[The issue of copyright illustrates the same principle --- Walt Disney and the individuals who created the character of Mickey Mouse many decades ago are long since dead. Why should the company that bought that copyright still continue to get monopoly profits from that character? However, forcing movie makers who might like to use the Mickey Mouse character to pay high prices for that right is hardly a life-or-death situation. When it comes to life-saving drugs, patent protection allows companies to make hundreds of millions – even billions – in profits putting people who live in countries where buying such drugs is too expensive in grave danger.]

According to traditional economics, competition is the key to making sure that companies produce goods that consumers want to buy. Competition is the key to making sure that consumers are not overcharged. Monopoly is considered a failure of the economic system because it denies consumers choice and it permits prices much higher than validated by cost. The traditional rationale for making an exception and granting a government created monopoly through the issuance of patents is that companies that invest time and effort and money doing scientific research to find something new --- whether it be a new drug or a new technological procedure --- should be able to exploit that “something new” without having some free loading competitor just copy it without engaging in any of the expensive research to develop it. Yes, prescription drugs in the US cost over twice as much as drugs elsewhere and that is powered by the government-imposed monopoly for patent holders, but the defenders of patents say look at all the wonderful innovations that American companies produce BECAUSE of the promise of that pot of gold (monopoly profits for years) at the end of the (research) rainbow. Currently for most prescription drugs, patents last 20 years.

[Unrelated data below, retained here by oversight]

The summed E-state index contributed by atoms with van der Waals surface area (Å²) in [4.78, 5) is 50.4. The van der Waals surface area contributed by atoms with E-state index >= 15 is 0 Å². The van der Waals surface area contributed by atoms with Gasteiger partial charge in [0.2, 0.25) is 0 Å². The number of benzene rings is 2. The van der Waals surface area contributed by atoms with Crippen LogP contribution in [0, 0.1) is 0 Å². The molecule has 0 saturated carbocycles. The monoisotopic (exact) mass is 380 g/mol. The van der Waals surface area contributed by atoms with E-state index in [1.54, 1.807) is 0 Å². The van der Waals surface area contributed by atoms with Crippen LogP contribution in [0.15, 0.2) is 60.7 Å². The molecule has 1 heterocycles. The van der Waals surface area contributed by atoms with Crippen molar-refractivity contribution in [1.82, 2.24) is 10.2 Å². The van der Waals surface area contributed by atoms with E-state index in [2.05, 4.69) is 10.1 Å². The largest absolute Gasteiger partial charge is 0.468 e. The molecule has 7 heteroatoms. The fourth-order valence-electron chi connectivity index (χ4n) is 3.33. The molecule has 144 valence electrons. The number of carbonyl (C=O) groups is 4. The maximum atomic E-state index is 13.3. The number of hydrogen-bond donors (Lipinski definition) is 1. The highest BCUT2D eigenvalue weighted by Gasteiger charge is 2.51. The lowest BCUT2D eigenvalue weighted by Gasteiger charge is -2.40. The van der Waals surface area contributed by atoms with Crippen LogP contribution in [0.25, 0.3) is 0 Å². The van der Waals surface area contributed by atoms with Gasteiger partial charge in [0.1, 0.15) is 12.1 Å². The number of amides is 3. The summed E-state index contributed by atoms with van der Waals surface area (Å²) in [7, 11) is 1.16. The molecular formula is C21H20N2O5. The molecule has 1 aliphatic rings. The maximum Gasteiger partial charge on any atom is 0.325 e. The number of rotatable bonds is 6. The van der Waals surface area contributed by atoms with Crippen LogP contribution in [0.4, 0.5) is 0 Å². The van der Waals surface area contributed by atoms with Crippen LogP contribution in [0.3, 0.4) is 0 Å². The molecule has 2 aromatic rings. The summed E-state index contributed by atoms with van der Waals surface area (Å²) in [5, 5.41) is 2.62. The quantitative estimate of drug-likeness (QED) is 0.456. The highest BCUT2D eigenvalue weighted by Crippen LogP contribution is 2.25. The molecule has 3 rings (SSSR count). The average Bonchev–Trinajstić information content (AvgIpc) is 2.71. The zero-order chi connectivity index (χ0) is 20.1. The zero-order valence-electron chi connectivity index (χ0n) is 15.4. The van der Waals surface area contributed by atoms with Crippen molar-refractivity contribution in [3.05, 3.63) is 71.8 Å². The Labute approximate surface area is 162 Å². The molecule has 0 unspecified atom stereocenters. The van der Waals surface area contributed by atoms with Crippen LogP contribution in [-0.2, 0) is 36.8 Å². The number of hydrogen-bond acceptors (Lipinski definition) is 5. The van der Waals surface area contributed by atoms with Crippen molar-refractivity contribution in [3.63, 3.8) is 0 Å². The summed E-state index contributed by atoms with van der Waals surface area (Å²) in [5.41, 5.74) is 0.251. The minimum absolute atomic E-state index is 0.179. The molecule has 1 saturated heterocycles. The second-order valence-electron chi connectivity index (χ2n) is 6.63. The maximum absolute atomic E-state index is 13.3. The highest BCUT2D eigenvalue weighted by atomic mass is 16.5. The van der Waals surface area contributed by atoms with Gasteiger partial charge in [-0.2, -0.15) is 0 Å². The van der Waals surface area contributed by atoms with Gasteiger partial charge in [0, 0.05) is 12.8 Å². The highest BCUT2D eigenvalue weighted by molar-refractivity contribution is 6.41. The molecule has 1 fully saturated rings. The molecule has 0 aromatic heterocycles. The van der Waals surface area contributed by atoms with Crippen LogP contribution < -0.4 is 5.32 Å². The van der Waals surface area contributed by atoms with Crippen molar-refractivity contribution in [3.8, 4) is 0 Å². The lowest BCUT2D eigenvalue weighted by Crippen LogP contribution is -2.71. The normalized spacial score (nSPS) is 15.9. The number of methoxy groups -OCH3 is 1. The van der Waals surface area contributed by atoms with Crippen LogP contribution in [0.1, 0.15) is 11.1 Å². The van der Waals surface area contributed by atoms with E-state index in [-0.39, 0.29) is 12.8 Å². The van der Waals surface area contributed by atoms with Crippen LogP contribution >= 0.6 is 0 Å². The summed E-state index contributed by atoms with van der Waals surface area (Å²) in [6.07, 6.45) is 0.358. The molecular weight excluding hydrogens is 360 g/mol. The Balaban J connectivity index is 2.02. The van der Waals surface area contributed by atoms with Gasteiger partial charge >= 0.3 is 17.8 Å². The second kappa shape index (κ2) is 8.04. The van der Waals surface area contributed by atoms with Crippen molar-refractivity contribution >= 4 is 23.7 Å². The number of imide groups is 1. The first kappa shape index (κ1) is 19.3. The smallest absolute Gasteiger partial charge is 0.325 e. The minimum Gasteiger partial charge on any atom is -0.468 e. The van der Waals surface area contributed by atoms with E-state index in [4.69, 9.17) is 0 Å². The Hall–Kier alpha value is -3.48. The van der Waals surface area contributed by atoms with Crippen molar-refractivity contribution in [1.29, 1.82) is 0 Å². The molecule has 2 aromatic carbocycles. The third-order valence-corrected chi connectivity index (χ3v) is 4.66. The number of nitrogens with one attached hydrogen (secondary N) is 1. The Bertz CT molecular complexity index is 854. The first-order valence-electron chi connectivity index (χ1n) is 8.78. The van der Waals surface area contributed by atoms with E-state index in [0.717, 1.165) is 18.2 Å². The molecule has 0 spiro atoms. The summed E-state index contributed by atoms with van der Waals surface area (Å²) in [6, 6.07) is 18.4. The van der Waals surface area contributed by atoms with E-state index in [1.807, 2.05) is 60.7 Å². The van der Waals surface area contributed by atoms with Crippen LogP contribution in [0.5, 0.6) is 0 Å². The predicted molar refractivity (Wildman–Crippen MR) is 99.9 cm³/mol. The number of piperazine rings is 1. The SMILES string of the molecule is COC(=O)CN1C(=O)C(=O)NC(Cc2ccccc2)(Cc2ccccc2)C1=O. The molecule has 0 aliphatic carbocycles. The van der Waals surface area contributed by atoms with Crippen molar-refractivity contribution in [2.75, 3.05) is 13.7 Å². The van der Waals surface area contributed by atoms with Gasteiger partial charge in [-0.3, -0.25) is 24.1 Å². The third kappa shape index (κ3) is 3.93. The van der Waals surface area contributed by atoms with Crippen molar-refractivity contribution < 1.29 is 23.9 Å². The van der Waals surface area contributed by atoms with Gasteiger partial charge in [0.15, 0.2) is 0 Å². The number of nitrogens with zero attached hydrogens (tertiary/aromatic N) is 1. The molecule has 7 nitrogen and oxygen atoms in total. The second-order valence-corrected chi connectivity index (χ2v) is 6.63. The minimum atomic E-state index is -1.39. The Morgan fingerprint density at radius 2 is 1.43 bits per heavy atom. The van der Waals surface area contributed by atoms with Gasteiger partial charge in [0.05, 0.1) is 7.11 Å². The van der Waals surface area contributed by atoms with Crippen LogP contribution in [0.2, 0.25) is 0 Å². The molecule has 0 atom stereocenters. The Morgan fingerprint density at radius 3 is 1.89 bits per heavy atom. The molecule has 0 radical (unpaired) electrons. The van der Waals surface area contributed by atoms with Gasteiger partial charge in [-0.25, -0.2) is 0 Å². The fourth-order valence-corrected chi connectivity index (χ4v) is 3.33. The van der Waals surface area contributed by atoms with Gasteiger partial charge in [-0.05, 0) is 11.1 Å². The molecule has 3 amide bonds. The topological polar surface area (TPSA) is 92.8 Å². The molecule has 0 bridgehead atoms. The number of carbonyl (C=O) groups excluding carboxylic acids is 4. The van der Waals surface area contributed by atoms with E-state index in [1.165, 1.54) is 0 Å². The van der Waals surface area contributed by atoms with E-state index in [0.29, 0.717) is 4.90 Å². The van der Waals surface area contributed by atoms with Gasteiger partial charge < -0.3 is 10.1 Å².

Given the existence of patent protection, Moderna and Pfizer and Johnson and Johnson, the three companies whose Coronavirus vaccines have been approved by the FDA, can charge any price they want. Doing that will make them a lot of profits --- and the federal government pays these prices so that no individual patient pays out of pocket. However, if they set a price to give them substantial rates of return on their investments, that might price many not so rich countries out of the market. This brings us back to the New York Times article above. The Biden administration wants to get more vaccines to the rest of the world and get those populations vaccinated before a new variant arises which might not be susceptible to the current set of vaccines. The Administration is trying to cajole Big Pharma to allow overseas nations the use of their technology without having to pay an arm and a leg.

The Drug Companies respond saying they are willing to give countries with low incomes a break on the price but they want to remain in control. In other words, they want to preserve the PRINCIPLE that they and only they can set the price. Then they will MAGNANAMOUSLY offer discounts.